I stumbled upon a collection of abandoned, square tiles and decided to use them to put students in the center of the pattern making.
I began the lesson by dividing the class into groups of three. Each group was given a handful of tiles and a sheet with three blank T-Charts on it. To begin the activity, I placed the following pattern on the board:
Students were asked to model the pattern for the next three stages and record how many blocks it took to build each instance. As they were filling out their charts, I went around to each group and asked them to explain the pattern. Most began by saying, "you just add four more each time". I kept prying at this explanation. I asked them to be more specific.
"You start with a center, and add one on each arm"
"Every time you make the next step, you need to add a tile to each arm"
"The arms have to be as long as the step you are on"
I left after I was sure the groups had made the connection between the four added tiles and increase of four in the table.
Two more patterns were shown, and I repeated the process.
After the third time, students started to be very concise in their wording. They began to tell me what I wanted to hear. It was after the third round that I asked:
"What do all of these patterns have in common?"
They quickly decided that each pattern started with a base and then added a constant amount each time. I (happily) wrote that observation on the board, and handed out a sheet 11"x17" blank paper to each group. I wanted students to create linear relations with the two newly-defined parts before I formalized their existence as the constant and rate of change.
I explained to the class that each group had three minutes to create their own pattern like the three we had seen so far. The only rules were:
- You must use your blocks to model the first three stages of your pattern.
- You cannot copy or repeat a pattern we have already seen.
- Your pattern must have a starting point and a constant change.
I circulated and heard some great conversations about how they were going to create their patterns. Students would name portions of the pattern "top", "bottom", or "middle" and then determine how much it was going to expand each time. This guaranteed that each stage would have a constant change. A wide variety of patterns emerged at a wide variety of skill levels.
My students have used stations before, so they were very familiar with the concept of circulating and completing a T-Chart for each pattern. They had twenty minutes to copy down the first three stages of the pattern, fill out the T-Chart, and decide what the constant change was from every station. They handed in their work at the end of class.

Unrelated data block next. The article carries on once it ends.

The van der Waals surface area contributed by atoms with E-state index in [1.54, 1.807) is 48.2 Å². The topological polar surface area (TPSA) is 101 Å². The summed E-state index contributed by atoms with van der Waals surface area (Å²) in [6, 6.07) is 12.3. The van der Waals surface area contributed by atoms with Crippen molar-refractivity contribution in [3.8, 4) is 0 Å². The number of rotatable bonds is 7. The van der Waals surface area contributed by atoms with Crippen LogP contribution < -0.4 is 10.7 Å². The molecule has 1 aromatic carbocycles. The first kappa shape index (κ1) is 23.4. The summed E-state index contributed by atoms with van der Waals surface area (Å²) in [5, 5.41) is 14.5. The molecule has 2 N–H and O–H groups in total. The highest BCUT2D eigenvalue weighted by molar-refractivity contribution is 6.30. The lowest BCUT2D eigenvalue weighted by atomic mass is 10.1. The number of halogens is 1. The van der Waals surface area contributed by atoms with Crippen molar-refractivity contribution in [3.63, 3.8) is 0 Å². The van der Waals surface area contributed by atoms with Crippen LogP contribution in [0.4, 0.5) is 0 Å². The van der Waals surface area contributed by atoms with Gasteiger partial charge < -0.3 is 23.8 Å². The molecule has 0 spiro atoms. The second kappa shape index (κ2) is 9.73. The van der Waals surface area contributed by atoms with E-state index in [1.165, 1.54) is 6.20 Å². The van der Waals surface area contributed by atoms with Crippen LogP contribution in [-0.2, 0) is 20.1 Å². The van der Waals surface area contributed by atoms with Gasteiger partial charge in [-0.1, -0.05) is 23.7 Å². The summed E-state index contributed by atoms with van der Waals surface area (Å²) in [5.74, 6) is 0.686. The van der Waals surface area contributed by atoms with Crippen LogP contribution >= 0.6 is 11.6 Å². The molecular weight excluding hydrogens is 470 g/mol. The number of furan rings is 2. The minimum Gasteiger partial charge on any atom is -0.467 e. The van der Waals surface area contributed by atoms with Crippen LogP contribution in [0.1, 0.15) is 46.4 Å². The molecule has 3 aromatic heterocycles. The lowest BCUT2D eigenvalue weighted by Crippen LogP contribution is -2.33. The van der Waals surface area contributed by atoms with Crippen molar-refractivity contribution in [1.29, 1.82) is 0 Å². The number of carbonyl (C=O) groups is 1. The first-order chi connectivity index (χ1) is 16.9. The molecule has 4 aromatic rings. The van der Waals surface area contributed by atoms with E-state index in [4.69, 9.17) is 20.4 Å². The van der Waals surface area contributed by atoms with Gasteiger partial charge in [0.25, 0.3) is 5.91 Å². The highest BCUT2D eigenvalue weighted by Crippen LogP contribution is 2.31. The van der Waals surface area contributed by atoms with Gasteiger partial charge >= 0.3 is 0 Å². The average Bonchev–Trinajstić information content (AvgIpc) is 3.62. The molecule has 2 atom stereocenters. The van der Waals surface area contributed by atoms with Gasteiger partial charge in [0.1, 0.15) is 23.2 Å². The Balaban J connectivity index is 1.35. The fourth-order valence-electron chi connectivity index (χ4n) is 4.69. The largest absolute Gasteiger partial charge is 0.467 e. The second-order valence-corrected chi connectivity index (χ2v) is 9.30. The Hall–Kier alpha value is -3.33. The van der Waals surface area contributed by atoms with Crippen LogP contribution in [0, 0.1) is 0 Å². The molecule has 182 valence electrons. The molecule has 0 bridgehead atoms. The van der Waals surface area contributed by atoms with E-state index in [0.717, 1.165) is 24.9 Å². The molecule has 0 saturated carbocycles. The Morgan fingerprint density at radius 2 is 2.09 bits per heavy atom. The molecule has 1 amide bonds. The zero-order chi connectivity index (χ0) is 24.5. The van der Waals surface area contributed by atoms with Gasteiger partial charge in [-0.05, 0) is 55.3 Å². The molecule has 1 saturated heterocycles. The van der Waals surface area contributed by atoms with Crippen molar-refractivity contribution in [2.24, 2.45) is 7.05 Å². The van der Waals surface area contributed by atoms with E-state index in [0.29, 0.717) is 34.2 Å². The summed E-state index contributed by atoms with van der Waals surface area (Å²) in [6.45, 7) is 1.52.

The nice part about the activity was that I could hand back their work the next day when we worked on building equations from the relations. Students had seven great examples to practice building relations. The paper was large enough that the group could easily share. I noticed that more students understood the make-up of equations once they had built their own pattern. They had experienced (and deduced) the existence of a solid piece around which a constant change was occurring.
We went on to discuss other examples of linear relations. Ticket sales at a concert, a taxi cab fare, and Pokemon attack strength. Students got so good at finding the rate of change that filling in the charts was a breeze. It provided a great bridge to graphing and using the relation as an input/output machine.
It's a very scary thing for a teacher to give up control. Last year, I stood in front of the class and delivered a very good (Read: Twenty-five minute) explanation about how to fill out charts based on patterns. When it came to introducing equations, they got lost and I barreled forward. There is something intangible that occurs when you provide a student with a well-structured task. I have seen the benefits countless times, but still get anxious before I loosen my grip on the class.
This activity now provides an anchor for the learning. I can always refer to the two critical parts of a relation and students will have experienced them first-hand and on their terms.